Tea Touted as Solution to Budgetary Woes


As the government has found itself without enough cash to complete development projects scheduled in the current fiscal year, one cabinet member has aired an unusual proposal for financing the shortfall: tea money.

Speaking in parliament yesterday, the minister for agriculture, livestock and irrigation said that if the public truly wants all its roads and bridges, it should forgo tea, and pool the money into state government coffers.

“If the people nationwide can perform this plan, we can send the money to the places where the state cannot fund the projects,” he told the Pyithu Hluttaw.

Minister U Aung Thu’s statements were given on behalf of the Rural Development Department, following a question from Shan State MP Sai Ngo Seng Hein (USDP; Mawkmai) about the construction of a wooden bridge in his constituency.

In response to the MP’s concerns, the minister outlined his thrifty plan to ensure that regional areas would receive the infrastructure investment they desperately need.

“It is a sharing plan,” he said. “The state does not have enough money currently, but if each person drinks one less cup of tea each day, the public can help us fund these projects.”

The minister said that the plans were only in their infancy and that discussions would soon be undertaken with outside parties. No details were provided on how the tea money would be collected or whether it would be compulsorily levied like a tax.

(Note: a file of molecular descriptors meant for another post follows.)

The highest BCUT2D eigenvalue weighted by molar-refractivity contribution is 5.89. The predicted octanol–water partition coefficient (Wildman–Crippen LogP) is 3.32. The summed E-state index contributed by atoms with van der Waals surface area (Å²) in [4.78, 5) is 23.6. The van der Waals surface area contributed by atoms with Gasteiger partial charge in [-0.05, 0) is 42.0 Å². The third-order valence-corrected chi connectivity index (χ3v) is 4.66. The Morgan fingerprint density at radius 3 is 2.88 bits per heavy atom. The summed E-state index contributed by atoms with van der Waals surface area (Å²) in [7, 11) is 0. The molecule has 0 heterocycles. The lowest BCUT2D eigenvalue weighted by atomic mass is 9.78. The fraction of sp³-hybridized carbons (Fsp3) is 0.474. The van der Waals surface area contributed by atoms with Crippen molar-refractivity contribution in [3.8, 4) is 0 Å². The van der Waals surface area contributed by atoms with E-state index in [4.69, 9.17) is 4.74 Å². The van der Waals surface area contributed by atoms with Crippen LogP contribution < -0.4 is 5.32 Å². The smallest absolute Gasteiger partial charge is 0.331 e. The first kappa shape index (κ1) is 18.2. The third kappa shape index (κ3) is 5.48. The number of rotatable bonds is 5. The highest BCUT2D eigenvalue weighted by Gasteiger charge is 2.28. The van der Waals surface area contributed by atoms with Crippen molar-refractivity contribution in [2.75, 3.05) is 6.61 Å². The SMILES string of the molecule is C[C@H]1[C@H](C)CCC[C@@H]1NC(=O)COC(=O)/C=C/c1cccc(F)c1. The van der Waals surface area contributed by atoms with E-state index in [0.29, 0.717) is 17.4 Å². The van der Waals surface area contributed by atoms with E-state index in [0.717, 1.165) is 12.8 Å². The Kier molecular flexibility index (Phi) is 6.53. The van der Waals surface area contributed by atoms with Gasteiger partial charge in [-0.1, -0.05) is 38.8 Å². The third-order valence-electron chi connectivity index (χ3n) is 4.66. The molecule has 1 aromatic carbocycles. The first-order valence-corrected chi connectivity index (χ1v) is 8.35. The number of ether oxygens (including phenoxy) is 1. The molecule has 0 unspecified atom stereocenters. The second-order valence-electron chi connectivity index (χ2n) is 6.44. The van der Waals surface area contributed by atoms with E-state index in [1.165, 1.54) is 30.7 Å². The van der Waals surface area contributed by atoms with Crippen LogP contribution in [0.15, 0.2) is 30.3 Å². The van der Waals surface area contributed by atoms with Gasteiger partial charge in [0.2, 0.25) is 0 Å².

“We have to prepare to repair this budget situation with a little extra money through sharing the burden,” he said.

At least one MP, Daw Thet Thet Khaing (NLD; Dagon) pointed out that the plan would be problematic.

“This plan would be impossible to implement,” she said.

Faced with higher than expected costs and sagging revenues, parliament has been mulling a supplementary budget bill.

The initial supplementary budget allocation bill submitted by the financial commission led by President U Htin Kyaw totalled K1.35 trillion (US$1.02 billion). Of that figure, K607.386 billion would be spent on regular expenditure, K553.726 billion on capital expenditure, K46.860 billion to repay loans and K146.642 billion in business investment. Out of the ministries, defence has requested the biggest share, asking fo an additional K96.9 billion in funding.

The Pyidaungsu Hluttaw’s Public Accounts Joint Committee this week counterproposed by trimming off K15.7 billion from the bill.


Source: Myanmar Times

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